When Mama told her tucked-in child "Don't let the bedbugs bite," the worries began. Mama said it was just a saying, but after she left, something pulled the little girl's hair. It was a bug in bunny slippers, holding a teddy bear. Convinced this was a bed bug, the girl went for the bug spray - only to learn that it was a ladybug looking for a warm place to sleep.
Overall, a cute story that "personifies" a commonly used phrase when tucking children into bed. The illustrations are cute and expressive, adding to the reader's perception of both characters' feelings. I like how they each expressed fear based on preconceived ideas (told to them by adults) and then come to their own conclusions.
If you're looking for a book that shows how fear of the unknown can appear to be anger, this is a good choice. It will work with young listeners as a bedtime story and older listeners and new readers as a story about rushing to judgment, being open to new information, and friendship.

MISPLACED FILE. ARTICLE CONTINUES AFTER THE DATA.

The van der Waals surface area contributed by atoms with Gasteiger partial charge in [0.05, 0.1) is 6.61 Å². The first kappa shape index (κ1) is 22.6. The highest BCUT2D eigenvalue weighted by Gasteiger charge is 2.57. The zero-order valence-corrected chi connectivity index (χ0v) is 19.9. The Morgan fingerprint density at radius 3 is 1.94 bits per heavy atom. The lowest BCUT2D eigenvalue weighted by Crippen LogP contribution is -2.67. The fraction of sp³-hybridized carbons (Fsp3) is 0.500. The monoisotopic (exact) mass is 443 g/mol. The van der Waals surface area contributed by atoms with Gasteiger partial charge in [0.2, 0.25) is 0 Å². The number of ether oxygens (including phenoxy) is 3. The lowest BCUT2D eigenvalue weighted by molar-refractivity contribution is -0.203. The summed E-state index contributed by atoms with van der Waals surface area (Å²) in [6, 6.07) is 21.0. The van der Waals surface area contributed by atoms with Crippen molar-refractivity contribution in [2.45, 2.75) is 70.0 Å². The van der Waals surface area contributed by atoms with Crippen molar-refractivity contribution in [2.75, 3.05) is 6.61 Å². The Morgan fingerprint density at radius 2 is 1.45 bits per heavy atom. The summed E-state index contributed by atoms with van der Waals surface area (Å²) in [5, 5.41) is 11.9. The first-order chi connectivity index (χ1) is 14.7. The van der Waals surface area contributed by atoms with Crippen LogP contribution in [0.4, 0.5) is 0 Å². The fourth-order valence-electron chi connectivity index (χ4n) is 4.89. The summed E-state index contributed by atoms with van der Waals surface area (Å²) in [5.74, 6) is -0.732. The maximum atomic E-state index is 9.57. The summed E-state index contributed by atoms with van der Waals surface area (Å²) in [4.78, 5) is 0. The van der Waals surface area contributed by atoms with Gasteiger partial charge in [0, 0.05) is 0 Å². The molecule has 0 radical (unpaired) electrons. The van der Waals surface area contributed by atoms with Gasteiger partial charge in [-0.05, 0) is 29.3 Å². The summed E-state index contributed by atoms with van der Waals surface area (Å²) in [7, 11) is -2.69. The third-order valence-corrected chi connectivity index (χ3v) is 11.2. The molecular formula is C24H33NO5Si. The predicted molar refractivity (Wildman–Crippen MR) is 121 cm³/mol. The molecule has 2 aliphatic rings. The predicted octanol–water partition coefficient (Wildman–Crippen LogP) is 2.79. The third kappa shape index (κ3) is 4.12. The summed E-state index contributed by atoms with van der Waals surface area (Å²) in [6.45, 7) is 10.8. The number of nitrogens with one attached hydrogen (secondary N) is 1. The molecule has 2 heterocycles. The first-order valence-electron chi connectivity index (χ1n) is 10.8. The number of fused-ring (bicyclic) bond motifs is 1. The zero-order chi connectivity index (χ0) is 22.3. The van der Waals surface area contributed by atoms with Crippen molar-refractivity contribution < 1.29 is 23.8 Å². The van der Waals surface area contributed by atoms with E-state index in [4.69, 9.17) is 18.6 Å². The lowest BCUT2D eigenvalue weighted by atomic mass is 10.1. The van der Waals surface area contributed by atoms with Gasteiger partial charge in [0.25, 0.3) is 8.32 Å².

A ladybug in pink bunny slippers? Adorable. You'll see.
The little girl's first instinct is to reach for a can of bug spray. Most children don't have easy access to chemicals, but if they buy into the "fear" of bedbugs, it may be something they search for or want.
This picture book has layers that weave a story of jumping to conclusions with facts about ladybugs and friendship.
There is something for all elementary audiences, from studying the story itself to learning about ladybugs (do they hibernate?), to idioms and the meaning behind common sayings.
Both the ladybug and the little girl used what they had been told to "decide" how to act with each other. What allowed that to change?
How is the ladybug viewed in other cultures? Is there a symbolism associated with this insect?
8 and Up
3 to 8
Borrow. It is fun to read, but there are other stories likely to get re-read requests.
|Title||Don't Let the Bedbugs Bite|
|Author||Niki Masse Schoenfeldt|
|Publisher||Shenanigan Books © 2012|
|Illustrators||John Wes Thomas|